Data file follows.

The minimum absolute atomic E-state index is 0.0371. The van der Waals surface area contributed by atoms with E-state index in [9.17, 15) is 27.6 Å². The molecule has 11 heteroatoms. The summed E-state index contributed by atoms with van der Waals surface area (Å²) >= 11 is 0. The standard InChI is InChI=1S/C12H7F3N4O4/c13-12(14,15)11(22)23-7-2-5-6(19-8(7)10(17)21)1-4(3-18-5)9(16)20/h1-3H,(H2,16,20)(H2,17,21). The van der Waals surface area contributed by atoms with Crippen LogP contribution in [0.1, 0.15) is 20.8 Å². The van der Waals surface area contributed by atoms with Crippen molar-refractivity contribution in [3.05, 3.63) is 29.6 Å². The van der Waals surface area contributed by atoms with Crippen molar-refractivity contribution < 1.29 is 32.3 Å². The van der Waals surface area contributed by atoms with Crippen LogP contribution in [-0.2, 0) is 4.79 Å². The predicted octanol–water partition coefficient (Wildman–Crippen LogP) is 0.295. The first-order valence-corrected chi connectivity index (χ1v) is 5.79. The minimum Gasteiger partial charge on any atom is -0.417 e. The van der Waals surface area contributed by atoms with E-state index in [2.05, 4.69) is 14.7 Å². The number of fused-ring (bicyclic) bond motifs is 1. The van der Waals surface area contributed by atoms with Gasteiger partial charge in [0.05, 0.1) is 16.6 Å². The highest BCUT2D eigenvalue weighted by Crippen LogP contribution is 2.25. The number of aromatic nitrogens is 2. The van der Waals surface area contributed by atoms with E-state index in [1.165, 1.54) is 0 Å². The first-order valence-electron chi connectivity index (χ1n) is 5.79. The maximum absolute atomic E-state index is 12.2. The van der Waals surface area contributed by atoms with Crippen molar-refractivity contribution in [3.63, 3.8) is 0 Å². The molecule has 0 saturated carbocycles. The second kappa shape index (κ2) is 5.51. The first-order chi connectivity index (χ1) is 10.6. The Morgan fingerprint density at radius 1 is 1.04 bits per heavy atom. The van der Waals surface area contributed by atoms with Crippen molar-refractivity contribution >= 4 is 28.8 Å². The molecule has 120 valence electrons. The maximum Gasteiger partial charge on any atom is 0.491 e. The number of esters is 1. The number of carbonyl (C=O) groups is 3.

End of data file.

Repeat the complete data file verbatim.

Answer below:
The minimum absolute atomic E-state index is 0.0371. The van der Waals surface area contributed by atoms with E-state index in [9.17, 15) is 27.6 Å². The molecule has 11 heteroatoms. The summed E-state index contributed by atoms with van der Waals surface area (Å²) >= 11 is 0. The standard InChI is InChI=1S/C12H7F3N4O4/c13-12(14,15)11(22)23-7-2-5-6(19-8(7)10(17)21)1-4(3-18-5)9(16)20/h1-3H,(H2,16,20)(H2,17,21). The van der Waals surface area contributed by atoms with Crippen LogP contribution in [0.1, 0.15) is 20.8 Å². The van der Waals surface area contributed by atoms with Crippen molar-refractivity contribution in [3.05, 3.63) is 29.6 Å². The van der Waals surface area contributed by atoms with Crippen molar-refractivity contribution < 1.29 is 32.3 Å². The van der Waals surface area contributed by atoms with Crippen LogP contribution in [-0.2, 0) is 4.79 Å². The predicted octanol–water partition coefficient (Wildman–Crippen LogP) is 0.295. The first-order valence-corrected chi connectivity index (χ1v) is 5.79. The minimum Gasteiger partial charge on any atom is -0.417 e. The van der Waals surface area contributed by atoms with E-state index in [2.05, 4.69) is 14.7 Å². The number of fused-ring (bicyclic) bond motifs is 1. The van der Waals surface area contributed by atoms with Gasteiger partial charge in [0.05, 0.1) is 16.6 Å². The highest BCUT2D eigenvalue weighted by Crippen LogP contribution is 2.25. The number of aromatic nitrogens is 2. The van der Waals surface area contributed by atoms with E-state index in [1.165, 1.54) is 0 Å². The first-order valence-electron chi connectivity index (χ1n) is 5.79. The maximum absolute atomic E-state index is 12.2. The van der Waals surface area contributed by atoms with Crippen molar-refractivity contribution in [3.63, 3.8) is 0 Å². The molecule has 0 saturated carbocycles. The second kappa shape index (κ2) is 5.51. The first-order chi connectivity index (χ1) is 10.6. The Morgan fingerprint density at radius 1 is 1.04 bits per heavy atom. The van der Waals surface area contributed by atoms with Crippen molar-refractivity contribution >= 4 is 28.8 Å². The molecule has 120 valence electrons. The maximum Gasteiger partial charge on any atom is 0.491 e. The number of esters is 1. The number of carbonyl (C=O) groups is 3.